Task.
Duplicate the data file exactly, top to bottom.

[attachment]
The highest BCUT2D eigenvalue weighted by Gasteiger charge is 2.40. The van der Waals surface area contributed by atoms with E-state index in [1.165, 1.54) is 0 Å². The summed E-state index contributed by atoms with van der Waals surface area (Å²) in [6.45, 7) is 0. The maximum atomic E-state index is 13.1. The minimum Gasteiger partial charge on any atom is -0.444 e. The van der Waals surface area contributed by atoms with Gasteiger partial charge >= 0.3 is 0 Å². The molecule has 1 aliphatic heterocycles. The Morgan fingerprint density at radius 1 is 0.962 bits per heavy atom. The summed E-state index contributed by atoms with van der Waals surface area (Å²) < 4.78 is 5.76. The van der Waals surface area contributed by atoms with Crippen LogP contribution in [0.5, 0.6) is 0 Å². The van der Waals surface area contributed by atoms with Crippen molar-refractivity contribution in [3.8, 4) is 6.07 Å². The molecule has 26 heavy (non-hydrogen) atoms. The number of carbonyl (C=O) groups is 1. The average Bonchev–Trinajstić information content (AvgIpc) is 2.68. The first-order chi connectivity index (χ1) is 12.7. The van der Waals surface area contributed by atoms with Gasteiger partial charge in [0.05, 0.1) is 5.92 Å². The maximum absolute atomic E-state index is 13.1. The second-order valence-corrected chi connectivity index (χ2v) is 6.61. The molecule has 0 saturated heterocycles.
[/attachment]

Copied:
The highest BCUT2D eigenvalue weighted by Gasteiger charge is 2.40. The van der Waals surface area contributed by atoms with E-state index in [1.165, 1.54) is 0 Å². The summed E-state index contributed by atoms with van der Waals surface area (Å²) in [6.45, 7) is 0. The maximum atomic E-state index is 13.1. The minimum Gasteiger partial charge on any atom is -0.444 e. The van der Waals surface area contributed by atoms with Gasteiger partial charge >= 0.3 is 0 Å². The molecule has 1 aliphatic heterocycles. The Morgan fingerprint density at radius 1 is 0.962 bits per heavy atom. The summed E-state index contributed by atoms with van der Waals surface area (Å²) < 4.78 is 5.76. The van der Waals surface area contributed by atoms with Crippen LogP contribution in [0.5, 0.6) is 0 Å². The van der Waals surface area contributed by atoms with Crippen molar-refractivity contribution in [3.8, 4) is 6.07 Å². The molecule has 26 heavy (non-hydrogen) atoms. The number of carbonyl (C=O) groups is 1. The average Bonchev–Trinajstić information content (AvgIpc) is 2.68. The first-order chi connectivity index (χ1) is 12.7. The van der Waals surface area contributed by atoms with Gasteiger partial charge in [0.05, 0.1) is 5.92 Å². The maximum absolute atomic E-state index is 13.1. The second-order valence-corrected chi connectivity index (χ2v) is 6.61. The molecule has 0 saturated heterocycles.